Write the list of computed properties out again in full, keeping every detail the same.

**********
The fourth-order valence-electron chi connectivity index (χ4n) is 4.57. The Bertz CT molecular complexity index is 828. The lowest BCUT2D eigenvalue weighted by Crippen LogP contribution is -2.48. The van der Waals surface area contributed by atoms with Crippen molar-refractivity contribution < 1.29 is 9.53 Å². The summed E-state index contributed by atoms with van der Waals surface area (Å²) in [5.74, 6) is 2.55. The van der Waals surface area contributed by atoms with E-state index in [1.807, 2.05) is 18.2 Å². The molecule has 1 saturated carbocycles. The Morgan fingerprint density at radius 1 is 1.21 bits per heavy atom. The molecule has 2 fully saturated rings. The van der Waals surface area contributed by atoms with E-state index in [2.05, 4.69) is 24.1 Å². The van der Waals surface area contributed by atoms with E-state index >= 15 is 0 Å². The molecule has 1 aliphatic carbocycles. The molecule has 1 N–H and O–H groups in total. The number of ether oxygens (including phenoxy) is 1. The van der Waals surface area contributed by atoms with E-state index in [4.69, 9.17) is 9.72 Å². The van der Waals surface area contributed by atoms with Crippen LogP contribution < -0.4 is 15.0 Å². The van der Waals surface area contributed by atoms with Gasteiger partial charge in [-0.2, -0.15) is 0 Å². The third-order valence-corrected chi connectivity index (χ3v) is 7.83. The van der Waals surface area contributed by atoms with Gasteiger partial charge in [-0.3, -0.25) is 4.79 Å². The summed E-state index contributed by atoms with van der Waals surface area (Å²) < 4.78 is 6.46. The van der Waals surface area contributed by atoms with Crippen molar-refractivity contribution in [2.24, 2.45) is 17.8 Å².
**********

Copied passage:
The fourth-order valence-electron chi connectivity index (χ4n) is 4.57. The Bertz CT molecular complexity index is 828. The lowest BCUT2D eigenvalue weighted by Crippen LogP contribution is -2.48. The van der Waals surface area contributed by atoms with Crippen molar-refractivity contribution < 1.29 is 9.53 Å². The summed E-state index contributed by atoms with van der Waals surface area (Å²) in [5.74, 6) is 2.55. The van der Waals surface area contributed by atoms with E-state index in [1.807, 2.05) is 18.2 Å². The molecule has 1 saturated carbocycles. The Morgan fingerprint density at radius 1 is 1.21 bits per heavy atom. The molecule has 2 fully saturated rings. The van der Waals surface area contributed by atoms with E-state index in [2.05, 4.69) is 24.1 Å². The van der Waals surface area contributed by atoms with E-state index >= 15 is 0 Å². The molecule has 1 aliphatic carbocycles. The molecule has 1 N–H and O–H groups in total. The number of ether oxygens (including phenoxy) is 1. The van der Waals surface area contributed by atoms with E-state index in [4.69, 9.17) is 9.72 Å². The van der Waals surface area contributed by atoms with Crippen LogP contribution < -0.4 is 15.0 Å². The van der Waals surface area contributed by atoms with Gasteiger partial charge in [-0.2, -0.15) is 0 Å². The third-order valence-corrected chi connectivity index (χ3v) is 7.83. The van der Waals surface area contributed by atoms with Gasteiger partial charge in [-0.3, -0.25) is 4.79 Å². The summed E-state index contributed by atoms with van der Waals surface area (Å²) < 4.78 is 6.46. The van der Waals surface area contributed by atoms with Crippen molar-refractivity contribution in [2.24, 2.45) is 17.8 Å².